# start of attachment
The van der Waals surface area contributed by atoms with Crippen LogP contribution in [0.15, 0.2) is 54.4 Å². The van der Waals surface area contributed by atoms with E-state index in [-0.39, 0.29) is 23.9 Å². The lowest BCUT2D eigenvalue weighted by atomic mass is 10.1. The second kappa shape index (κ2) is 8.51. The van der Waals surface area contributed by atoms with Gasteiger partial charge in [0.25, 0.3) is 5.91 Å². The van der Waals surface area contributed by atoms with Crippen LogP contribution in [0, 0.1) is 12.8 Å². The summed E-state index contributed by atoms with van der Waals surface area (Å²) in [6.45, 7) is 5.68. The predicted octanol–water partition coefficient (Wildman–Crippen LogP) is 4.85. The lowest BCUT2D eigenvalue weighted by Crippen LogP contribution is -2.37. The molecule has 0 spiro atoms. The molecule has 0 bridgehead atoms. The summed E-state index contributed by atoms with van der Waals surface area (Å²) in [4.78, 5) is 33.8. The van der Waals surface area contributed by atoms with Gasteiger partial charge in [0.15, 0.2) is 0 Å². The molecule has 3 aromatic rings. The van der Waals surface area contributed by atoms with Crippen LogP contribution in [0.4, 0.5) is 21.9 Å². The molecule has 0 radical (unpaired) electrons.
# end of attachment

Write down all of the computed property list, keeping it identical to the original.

The van der Waals surface area contributed by atoms with Crippen LogP contribution in [0.15, 0.2) is 54.4 Å². The van der Waals surface area contributed by atoms with E-state index in [-0.39, 0.29) is 23.9 Å². The lowest BCUT2D eigenvalue weighted by atomic mass is 10.1. The second kappa shape index (κ2) is 8.51. The van der Waals surface area contributed by atoms with Gasteiger partial charge in [0.25, 0.3) is 5.91 Å². The van der Waals surface area contributed by atoms with Crippen LogP contribution in [0, 0.1) is 12.8 Å². The summed E-state index contributed by atoms with van der Waals surface area (Å²) in [6.45, 7) is 5.68. The predicted octanol–water partition coefficient (Wildman–Crippen LogP) is 4.85. The lowest BCUT2D eigenvalue weighted by Crippen LogP contribution is -2.37. The molecule has 0 spiro atoms. The molecule has 0 bridgehead atoms. The summed E-state index contributed by atoms with van der Waals surface area (Å²) in [4.78, 5) is 33.8. The van der Waals surface area contributed by atoms with Gasteiger partial charge in [0.15, 0.2) is 0 Å². The molecule has 3 aromatic rings. The van der Waals surface area contributed by atoms with Crippen LogP contribution in [0.4, 0.5) is 21.9 Å². The molecule has 0 radical (unpaired) electrons.